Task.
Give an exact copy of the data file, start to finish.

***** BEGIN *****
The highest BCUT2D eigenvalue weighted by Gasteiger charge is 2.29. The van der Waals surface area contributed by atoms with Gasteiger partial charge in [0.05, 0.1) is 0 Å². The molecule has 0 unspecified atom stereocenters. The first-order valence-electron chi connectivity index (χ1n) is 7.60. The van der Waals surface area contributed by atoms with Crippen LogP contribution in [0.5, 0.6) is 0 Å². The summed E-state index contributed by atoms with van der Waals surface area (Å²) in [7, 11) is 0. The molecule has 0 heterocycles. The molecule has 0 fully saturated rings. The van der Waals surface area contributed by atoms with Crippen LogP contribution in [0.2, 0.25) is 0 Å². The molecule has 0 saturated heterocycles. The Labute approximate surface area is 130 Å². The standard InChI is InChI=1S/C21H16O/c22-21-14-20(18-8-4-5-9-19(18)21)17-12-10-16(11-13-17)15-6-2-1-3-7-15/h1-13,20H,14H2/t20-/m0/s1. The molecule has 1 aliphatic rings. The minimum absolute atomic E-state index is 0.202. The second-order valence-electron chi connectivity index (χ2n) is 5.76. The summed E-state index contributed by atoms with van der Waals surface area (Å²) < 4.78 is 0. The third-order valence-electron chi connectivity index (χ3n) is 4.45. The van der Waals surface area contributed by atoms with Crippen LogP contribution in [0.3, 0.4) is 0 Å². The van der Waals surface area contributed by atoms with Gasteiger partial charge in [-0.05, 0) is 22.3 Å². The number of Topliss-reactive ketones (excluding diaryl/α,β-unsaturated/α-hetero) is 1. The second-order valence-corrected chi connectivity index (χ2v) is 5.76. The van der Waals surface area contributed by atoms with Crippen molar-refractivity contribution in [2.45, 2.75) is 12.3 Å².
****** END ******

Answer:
The highest BCUT2D eigenvalue weighted by Gasteiger charge is 2.29. The van der Waals surface area contributed by atoms with Gasteiger partial charge in [0.05, 0.1) is 0 Å². The molecule has 0 unspecified atom stereocenters. The first-order valence-electron chi connectivity index (χ1n) is 7.60. The van der Waals surface area contributed by atoms with Crippen LogP contribution in [0.5, 0.6) is 0 Å². The summed E-state index contributed by atoms with van der Waals surface area (Å²) in [7, 11) is 0. The molecule has 0 heterocycles. The molecule has 0 fully saturated rings. The van der Waals surface area contributed by atoms with Crippen LogP contribution in [0.2, 0.25) is 0 Å². The molecule has 0 saturated heterocycles. The Labute approximate surface area is 130 Å². The standard InChI is InChI=1S/C21H16O/c22-21-14-20(18-8-4-5-9-19(18)21)17-12-10-16(11-13-17)15-6-2-1-3-7-15/h1-13,20H,14H2/t20-/m0/s1. The molecule has 1 aliphatic rings. The minimum absolute atomic E-state index is 0.202. The second-order valence-electron chi connectivity index (χ2n) is 5.76. The summed E-state index contributed by atoms with van der Waals surface area (Å²) < 4.78 is 0. The third-order valence-electron chi connectivity index (χ3n) is 4.45. The van der Waals surface area contributed by atoms with Crippen LogP contribution in [0.3, 0.4) is 0 Å². The van der Waals surface area contributed by atoms with Gasteiger partial charge in [-0.05, 0) is 22.3 Å². The number of Topliss-reactive ketones (excluding diaryl/α,β-unsaturated/α-hetero) is 1. The second-order valence-corrected chi connectivity index (χ2v) is 5.76. The van der Waals surface area contributed by atoms with Crippen molar-refractivity contribution in [2.45, 2.75) is 12.3 Å².